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Multi-concept Ark Restaurants is ‘cautiously optimistic’ about the future

The operator of many independent concepts said it expects to be in the black by Q3 after a massive pandemic downturn.
Ark Restaurants
Photo courtesy Bryant Park Cafe & Grill

Ark Restaurants, the publicly held operator of multiple independent restaurants, said it is “cautiously optimistic” about the future and expects to return to profitability during Q3, executives noted during an earnings call Tuesday.

Ark’s restaurants in Florida are “cash-flow positive,” CEO Michael Weinstein said, though the operator is struggling by adhering to county health mandates.

“One of the things that hampers us a little bit is we operate legally,” Weinstein said. “We’re not operating our bars. But independents away from us are operating their bars and taking the fines. So, to a certain extent, some of that business is flowing to people that are neighboring us.”

 For the quarter ended Jan. 2, Ark reported total revenue of about $20.3 million, a drop of roughly 47% from the same period the previous year.

Net loss for the quarter was $763,000, compared to net income of $1.5 million a year ago.

New York City-based Ark Restaurants owns and operates 18 restaurants and bars, as well as 17 fast-food concepts and catering operations.

In December, the company acquired a restaurant-bar called Blue Moon Fish Company in Lauderdale by the Sea, Fla., for $2.82 million.

“We thought it would be profitable almost immediately and it turned out to be the case,” Weinstein said.

Ark closed its Thunder Grill restaurant at Union Station in Washington, D.C., with an eye toward reconcepting the location.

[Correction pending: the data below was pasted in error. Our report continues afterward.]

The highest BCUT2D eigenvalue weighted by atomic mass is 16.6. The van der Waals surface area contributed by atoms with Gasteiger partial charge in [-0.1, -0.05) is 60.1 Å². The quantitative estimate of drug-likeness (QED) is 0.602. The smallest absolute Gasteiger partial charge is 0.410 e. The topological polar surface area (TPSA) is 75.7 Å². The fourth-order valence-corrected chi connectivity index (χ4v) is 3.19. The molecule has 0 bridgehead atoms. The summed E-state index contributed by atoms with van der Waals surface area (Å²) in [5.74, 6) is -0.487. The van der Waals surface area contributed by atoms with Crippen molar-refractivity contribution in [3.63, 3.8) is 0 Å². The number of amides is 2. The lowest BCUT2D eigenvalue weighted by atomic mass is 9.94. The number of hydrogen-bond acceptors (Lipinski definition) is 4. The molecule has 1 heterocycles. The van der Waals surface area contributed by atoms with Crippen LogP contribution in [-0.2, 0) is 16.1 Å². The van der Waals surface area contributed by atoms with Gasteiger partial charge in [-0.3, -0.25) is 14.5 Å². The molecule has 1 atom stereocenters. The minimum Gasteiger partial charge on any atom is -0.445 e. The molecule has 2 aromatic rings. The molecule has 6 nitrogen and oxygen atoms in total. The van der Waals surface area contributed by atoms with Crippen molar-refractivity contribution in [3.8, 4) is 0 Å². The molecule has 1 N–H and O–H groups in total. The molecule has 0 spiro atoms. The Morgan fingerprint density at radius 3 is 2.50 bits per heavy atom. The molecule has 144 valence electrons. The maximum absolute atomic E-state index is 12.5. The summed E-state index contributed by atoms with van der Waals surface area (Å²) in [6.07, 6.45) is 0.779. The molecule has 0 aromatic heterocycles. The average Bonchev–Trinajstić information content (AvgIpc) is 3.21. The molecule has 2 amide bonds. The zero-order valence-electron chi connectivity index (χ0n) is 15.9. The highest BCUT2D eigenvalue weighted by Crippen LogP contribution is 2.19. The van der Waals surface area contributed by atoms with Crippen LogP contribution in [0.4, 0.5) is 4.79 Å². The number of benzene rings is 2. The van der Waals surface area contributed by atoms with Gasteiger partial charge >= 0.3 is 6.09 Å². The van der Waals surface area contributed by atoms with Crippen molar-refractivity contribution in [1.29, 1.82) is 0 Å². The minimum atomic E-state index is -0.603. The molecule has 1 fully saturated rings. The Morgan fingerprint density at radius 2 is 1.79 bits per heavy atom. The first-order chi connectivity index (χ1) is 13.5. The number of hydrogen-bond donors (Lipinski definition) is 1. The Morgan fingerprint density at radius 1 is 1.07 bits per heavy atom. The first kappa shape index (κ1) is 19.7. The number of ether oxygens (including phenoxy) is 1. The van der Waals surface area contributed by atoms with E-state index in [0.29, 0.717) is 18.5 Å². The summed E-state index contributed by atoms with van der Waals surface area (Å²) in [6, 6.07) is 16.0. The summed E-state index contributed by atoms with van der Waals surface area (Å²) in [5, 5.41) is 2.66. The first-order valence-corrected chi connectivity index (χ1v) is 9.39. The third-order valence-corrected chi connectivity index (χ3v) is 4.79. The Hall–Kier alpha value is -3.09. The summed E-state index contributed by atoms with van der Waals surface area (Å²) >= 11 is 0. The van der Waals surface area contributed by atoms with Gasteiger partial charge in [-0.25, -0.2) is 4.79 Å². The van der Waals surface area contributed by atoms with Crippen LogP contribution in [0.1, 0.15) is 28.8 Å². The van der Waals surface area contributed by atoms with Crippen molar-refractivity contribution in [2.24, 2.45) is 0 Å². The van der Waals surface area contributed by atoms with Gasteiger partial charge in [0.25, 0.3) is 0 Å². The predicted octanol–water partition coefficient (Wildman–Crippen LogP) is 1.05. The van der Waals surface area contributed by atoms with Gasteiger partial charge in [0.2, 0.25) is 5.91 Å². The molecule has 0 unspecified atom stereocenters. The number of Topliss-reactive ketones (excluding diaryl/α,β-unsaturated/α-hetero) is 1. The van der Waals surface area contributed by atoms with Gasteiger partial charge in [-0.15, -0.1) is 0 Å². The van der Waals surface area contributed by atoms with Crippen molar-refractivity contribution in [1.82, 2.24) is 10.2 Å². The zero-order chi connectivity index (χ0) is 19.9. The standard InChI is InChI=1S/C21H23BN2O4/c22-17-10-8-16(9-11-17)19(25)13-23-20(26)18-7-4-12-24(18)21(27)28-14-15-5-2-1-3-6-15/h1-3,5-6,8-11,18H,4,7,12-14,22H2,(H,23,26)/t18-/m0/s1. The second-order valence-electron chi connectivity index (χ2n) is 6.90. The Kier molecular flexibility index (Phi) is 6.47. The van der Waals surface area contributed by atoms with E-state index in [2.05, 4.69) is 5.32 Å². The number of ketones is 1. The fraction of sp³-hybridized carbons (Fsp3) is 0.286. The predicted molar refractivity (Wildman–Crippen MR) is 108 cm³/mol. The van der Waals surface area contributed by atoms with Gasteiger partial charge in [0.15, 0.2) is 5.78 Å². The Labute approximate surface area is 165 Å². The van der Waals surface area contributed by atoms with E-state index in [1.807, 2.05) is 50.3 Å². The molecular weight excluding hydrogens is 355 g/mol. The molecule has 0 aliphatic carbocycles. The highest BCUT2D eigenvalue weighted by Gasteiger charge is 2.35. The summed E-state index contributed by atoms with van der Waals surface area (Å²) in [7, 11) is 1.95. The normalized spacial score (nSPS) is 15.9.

“The landlord and I are very close,” Weinstein said. “They want us to reopen in that spot. Right now, it doesn’t pay to talk about it. Union Station is a homeless encampment. Being open would not do well right now, especially with reduced capacity.”

Restaurants in Washington D.C. and New York City are currently the hardest hit, with New York’s Bryant Park Grill and Cafe operating at 5% to 10% of pre-pandemic revenue.

“We have an obligation under our lease to stay open,” he said. “It’s been brutal for us there.”

It’s impossible to make money under New York City’s 25% capacity requirements, he said, but he was encouraged by seeing waiting lists for tables on Valentine’s Day.

Weinstein likened the pandemic to the restaurant business following the terrorist attacks of 9/11.

“Our restaurants were doing a meager amount of business in Washington, New York and Las Vegas,” he recalled. “I said, ‘These are strong restaurants and strong brands and they’re great assets. And, as business returns, we will do extremely well.’ And that happened. And I think that’s going to happen again.”

 

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